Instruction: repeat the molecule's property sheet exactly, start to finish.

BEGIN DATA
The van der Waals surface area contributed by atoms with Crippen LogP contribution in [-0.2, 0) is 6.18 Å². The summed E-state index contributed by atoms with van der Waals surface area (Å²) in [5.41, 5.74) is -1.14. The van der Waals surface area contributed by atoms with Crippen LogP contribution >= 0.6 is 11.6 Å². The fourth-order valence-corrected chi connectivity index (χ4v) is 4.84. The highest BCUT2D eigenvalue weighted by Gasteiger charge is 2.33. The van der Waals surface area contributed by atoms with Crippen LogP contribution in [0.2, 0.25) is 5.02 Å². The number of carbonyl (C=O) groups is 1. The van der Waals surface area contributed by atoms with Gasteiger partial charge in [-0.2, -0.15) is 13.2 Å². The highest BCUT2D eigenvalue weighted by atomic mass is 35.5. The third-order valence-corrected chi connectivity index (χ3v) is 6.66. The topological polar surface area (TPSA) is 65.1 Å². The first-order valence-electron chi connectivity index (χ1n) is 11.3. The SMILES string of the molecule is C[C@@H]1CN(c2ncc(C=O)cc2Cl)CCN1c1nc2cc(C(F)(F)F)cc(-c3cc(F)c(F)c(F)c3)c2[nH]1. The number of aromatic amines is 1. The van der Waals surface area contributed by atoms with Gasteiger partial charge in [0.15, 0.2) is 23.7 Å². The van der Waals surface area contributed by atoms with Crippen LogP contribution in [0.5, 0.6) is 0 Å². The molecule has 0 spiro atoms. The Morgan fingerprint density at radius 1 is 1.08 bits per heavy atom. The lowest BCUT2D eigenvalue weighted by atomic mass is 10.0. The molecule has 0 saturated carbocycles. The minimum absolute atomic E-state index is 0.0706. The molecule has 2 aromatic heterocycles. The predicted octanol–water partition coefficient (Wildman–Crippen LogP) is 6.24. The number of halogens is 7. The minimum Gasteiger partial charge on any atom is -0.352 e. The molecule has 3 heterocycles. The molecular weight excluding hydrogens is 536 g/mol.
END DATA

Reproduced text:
The van der Waals surface area contributed by atoms with Crippen LogP contribution in [-0.2, 0) is 6.18 Å². The summed E-state index contributed by atoms with van der Waals surface area (Å²) in [5.41, 5.74) is -1.14. The van der Waals surface area contributed by atoms with Crippen LogP contribution >= 0.6 is 11.6 Å². The fourth-order valence-corrected chi connectivity index (χ4v) is 4.84. The highest BCUT2D eigenvalue weighted by Gasteiger charge is 2.33. The van der Waals surface area contributed by atoms with Crippen LogP contribution in [0.2, 0.25) is 5.02 Å². The number of carbonyl (C=O) groups is 1. The van der Waals surface area contributed by atoms with Gasteiger partial charge in [-0.2, -0.15) is 13.2 Å². The highest BCUT2D eigenvalue weighted by atomic mass is 35.5. The third-order valence-corrected chi connectivity index (χ3v) is 6.66. The topological polar surface area (TPSA) is 65.1 Å². The first-order valence-electron chi connectivity index (χ1n) is 11.3. The SMILES string of the molecule is C[C@@H]1CN(c2ncc(C=O)cc2Cl)CCN1c1nc2cc(C(F)(F)F)cc(-c3cc(F)c(F)c(F)c3)c2[nH]1. The number of aromatic amines is 1. The van der Waals surface area contributed by atoms with Gasteiger partial charge in [0.15, 0.2) is 23.7 Å². The van der Waals surface area contributed by atoms with Crippen LogP contribution in [0.5, 0.6) is 0 Å². The molecule has 0 spiro atoms. The Morgan fingerprint density at radius 1 is 1.08 bits per heavy atom. The lowest BCUT2D eigenvalue weighted by atomic mass is 10.0. The molecule has 0 saturated carbocycles. The minimum absolute atomic E-state index is 0.0706. The molecule has 2 aromatic heterocycles. The predicted octanol–water partition coefficient (Wildman–Crippen LogP) is 6.24. The number of halogens is 7. The minimum Gasteiger partial charge on any atom is -0.352 e. The molecule has 3 heterocycles. The molecular weight excluding hydrogens is 536 g/mol.